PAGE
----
Steve Stuebner

No. 4

Try rafting — or take on a bigger river

If you’ve been thinking you’d like to try whitewater rafting, the place to start is on a guided trip on the Main Payette River, starting from Banks. It’s a 7-mile trip with three Class III (intermediate) rapids. When the weather warms up into the 80s and 90s, there’s nothing better than getting splashed on the Main Payette and cooling off with swims in between the rapids. Cascade Raft Company, Bear Valley Outfitters and Idaho Whitewater Unlimited all do a great job guiding Payette River trips.

After you’ve floated the Main Payette, you’ll be ready to step things up a notch by trying a guided trip on the South Fork of the Payette River “Staircase” section. This is a Class IV run with some big whitewater, especially in April and May when the snow is melting fast in the mountains. It’s safe to take kids 12 and over on this reach. The same outfitters mentioned above do South Fork trips on a regular basis.

payette river
Paddlers take on Slalom rapid on the South Fork of the Payette River. Pete Zimowsky Idaho Statesman file

If you’re looking for something grander, there is no greater adventure in Idaho than floating the Middle Fork of the Salmon River.

Its 104 miles of roller-coaster rapids run through Idaho’s wild heart — the 2.3 million-acre Frank Church-River of No Return Wilderness — carrying floaters from the high country down to the Main Salmon. Along the way, rafters and kayakers run 100 Class III and Class IV rapids, soak in six natural hot springs and fish for the thick westslope cutthroat that clog the river’s shadows.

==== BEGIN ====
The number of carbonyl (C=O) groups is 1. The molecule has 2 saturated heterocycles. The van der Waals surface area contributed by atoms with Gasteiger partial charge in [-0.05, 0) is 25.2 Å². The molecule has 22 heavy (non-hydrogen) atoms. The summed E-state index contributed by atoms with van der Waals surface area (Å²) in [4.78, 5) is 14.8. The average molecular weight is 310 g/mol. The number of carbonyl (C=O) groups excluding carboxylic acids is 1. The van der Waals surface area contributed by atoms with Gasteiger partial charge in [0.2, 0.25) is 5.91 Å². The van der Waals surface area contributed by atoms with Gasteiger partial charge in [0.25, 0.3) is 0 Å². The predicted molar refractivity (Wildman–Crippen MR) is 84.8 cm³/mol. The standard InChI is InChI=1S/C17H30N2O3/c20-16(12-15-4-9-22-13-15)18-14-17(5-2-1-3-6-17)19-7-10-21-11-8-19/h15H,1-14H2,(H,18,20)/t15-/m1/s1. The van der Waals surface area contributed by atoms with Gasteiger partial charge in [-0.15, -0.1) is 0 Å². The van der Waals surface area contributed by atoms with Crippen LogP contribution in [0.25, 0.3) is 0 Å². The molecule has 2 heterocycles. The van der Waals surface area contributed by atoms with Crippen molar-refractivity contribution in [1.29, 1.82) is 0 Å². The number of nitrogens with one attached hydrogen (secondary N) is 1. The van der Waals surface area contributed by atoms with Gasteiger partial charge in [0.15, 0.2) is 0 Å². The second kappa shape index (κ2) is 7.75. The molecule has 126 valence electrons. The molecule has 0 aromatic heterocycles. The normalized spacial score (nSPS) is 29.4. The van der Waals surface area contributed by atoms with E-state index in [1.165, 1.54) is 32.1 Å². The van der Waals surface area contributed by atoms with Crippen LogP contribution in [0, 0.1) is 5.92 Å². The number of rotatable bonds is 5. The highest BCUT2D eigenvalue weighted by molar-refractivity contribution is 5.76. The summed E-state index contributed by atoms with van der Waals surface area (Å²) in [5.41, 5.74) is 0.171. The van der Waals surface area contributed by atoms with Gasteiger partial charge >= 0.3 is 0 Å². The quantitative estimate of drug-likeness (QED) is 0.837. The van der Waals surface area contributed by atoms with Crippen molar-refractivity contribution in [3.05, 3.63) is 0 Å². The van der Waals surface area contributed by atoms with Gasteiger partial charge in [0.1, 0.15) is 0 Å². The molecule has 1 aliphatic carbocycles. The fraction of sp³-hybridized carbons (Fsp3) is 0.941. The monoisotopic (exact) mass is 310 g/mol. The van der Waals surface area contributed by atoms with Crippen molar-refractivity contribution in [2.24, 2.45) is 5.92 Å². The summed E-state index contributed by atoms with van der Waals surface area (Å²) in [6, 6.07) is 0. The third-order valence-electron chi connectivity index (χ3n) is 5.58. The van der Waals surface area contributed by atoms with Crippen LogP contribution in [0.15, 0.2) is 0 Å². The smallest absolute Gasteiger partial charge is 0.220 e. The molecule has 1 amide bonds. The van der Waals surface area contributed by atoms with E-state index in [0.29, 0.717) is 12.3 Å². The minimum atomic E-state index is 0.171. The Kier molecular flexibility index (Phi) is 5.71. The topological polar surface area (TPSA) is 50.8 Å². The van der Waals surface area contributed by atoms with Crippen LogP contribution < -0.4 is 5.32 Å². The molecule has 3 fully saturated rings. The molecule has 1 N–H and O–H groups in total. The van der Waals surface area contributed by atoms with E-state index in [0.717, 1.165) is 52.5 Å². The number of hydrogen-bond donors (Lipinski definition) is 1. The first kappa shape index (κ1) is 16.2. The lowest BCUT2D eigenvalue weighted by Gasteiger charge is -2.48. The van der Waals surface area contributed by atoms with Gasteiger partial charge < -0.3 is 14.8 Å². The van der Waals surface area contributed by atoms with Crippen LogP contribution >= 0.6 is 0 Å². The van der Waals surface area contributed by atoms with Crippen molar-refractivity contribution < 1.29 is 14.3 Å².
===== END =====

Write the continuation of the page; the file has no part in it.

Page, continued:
National Geographic Magazine rated the Middle Fork of the Salmon as the third-best river to raft — not in the U.S., but in the world.

The river is managed as a true wild river, which means that each time you run it, the rapids have changed, the landscape is different. The rapids get so big in high water the guides have to decide whether to make guests walk around them.

On one of our last trips in high water, Redside Rapids flipped a boat — a startling reminder that we were on an adventure, especially with 47-degree water.

It’s a trip that most families can enjoy together. Children play on the beaches with each other, carefully watched by guides. We’ve seen 80-year-old grandmothers on Middle Fork trips.

salmon river
A raft blasts through Time Zone Rapids on the Salmon River near Riggins. Pete Zimowsky Idaho Statesman file

About 10,000 people float the Middle Fork annually, but low-impact camping practiced by outfitters and boaters under U.S. Forest Service guidance keeps the river crystal clear and clean. Boaters carry out everything, including human waste.

Outfitters and private boaters now run from June into October. Fly anglers love the fall float.

There are two places to begin the trip — Boundary Creek, which can be reached via Idaho 21, and the Indian Creek airstrip, 25 miles downriver from Boundary Creek and the main route in lower water.